For instance, how and why did multicellular life arise? To help answer that, Roper has been studying an organism in a family known as the choanoflagellates the closest single-celled cousins of multicellular animals. Scientists believe that something remarkable must have happened following the divergence of choanoflagellates from the multicellular animals to create conditions favoring complex multicellular life.
Interestingly, it was recently discovered that one species of the single-celled choanoflagellates Salpingoeca rosetta, which lives in muddy coastal areas and feeds on bacteria can form colonies ranging from two cells to a couple dozen. The discovery surprised Roper.
"It's like watching a fish walk onto land seeing evolution in action," he said. "If we can understand the conditions that make this transition occur, maybe we can understand why multicellularity arose among animals in the first place."
Is there any advantage to S. rosetta being mutlicellular? Roper found an answer in fluid dynamics. In research published recently in the journal Physical Review Letters, he and his colleagues report that multicellular S. rosetta colonies generate collective fluid flows that improve the cells' ability to feed.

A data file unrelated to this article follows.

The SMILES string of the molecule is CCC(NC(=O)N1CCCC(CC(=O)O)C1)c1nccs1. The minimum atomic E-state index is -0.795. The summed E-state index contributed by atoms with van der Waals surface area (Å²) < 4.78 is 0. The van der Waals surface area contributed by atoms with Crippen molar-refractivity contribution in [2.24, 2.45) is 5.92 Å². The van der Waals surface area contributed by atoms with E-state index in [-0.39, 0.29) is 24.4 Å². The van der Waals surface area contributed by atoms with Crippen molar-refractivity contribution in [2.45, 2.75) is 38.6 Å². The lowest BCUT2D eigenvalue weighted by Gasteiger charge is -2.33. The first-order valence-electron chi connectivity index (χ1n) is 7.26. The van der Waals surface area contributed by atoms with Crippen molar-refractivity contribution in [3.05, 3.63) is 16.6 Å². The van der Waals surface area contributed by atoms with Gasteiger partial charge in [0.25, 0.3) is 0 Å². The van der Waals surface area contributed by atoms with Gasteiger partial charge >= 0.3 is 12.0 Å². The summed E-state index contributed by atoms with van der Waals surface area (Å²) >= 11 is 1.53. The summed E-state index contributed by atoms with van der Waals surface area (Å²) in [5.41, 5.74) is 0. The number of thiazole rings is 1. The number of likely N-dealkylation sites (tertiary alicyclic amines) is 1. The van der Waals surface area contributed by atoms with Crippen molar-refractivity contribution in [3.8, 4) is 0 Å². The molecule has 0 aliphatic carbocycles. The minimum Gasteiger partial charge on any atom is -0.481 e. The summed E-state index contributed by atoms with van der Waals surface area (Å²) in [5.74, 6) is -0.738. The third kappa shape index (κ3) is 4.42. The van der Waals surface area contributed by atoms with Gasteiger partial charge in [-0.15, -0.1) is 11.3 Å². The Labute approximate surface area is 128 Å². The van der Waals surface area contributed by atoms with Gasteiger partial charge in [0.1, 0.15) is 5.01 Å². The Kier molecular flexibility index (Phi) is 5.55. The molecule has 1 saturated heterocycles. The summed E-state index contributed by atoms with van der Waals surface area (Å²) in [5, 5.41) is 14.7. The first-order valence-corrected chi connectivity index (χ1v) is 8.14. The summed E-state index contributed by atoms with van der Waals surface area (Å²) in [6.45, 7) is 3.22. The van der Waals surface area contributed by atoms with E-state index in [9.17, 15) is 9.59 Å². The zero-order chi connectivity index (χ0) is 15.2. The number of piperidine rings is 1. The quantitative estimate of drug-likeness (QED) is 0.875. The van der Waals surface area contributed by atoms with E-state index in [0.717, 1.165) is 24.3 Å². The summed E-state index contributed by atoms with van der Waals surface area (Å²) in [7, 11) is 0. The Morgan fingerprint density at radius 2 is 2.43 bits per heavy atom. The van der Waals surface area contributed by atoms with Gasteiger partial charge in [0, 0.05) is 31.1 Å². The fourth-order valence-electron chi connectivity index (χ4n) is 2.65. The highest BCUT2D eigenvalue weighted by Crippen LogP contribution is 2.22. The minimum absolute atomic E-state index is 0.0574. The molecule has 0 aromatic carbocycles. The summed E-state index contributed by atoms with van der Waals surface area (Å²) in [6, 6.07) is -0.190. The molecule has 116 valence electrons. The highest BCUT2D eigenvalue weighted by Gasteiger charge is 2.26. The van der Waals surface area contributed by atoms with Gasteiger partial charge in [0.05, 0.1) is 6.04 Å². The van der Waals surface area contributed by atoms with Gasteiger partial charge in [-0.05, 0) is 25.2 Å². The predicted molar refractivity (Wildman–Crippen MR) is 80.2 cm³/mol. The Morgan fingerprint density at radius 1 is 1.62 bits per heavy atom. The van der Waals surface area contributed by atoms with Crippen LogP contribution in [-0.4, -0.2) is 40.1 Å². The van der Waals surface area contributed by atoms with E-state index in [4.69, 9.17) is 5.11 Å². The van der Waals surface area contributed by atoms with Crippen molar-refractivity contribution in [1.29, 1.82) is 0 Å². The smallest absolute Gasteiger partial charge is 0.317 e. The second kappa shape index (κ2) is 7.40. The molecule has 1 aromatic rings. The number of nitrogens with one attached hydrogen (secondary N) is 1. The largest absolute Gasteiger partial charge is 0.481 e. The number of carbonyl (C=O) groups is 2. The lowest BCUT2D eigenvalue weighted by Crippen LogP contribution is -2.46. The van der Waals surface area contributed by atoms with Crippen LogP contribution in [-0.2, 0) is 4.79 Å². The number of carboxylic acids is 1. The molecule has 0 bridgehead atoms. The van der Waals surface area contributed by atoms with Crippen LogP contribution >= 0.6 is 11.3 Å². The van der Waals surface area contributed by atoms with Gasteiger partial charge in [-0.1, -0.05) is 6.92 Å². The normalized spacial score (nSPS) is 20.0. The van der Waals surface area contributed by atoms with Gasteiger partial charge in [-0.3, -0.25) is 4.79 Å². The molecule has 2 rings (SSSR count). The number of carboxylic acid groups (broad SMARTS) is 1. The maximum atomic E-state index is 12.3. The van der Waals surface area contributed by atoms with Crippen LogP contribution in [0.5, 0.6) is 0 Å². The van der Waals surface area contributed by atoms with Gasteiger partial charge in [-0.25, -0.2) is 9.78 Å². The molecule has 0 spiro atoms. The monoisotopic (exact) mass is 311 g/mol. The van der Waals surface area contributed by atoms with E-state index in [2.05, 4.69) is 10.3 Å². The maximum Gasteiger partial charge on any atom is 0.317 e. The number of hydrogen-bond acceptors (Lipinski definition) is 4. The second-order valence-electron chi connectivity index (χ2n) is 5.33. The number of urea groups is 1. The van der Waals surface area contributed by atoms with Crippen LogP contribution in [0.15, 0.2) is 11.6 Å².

A single cell's tail, or flagellum, allows the cell to swim and helps bring toward the cell fluid containing the bacteria on which it feeds. Generally, multicellular organisms can swim faster and therefore encounter more food.
But multicellular S. rosetta colonies seem, at first glance, to be less adept at these activities, Roper said. The colonies swim more slowly and poorly than single cells. The flagella of the cells extend in various directions, like a rowboat whose passengers steer their oars in different directions. So is there any benefit at all for these colonies?
Although this "multiple oars" chaos does hinder the colony's ability to
|Contact: Stuart Wolpert|
University of California - Los Angeles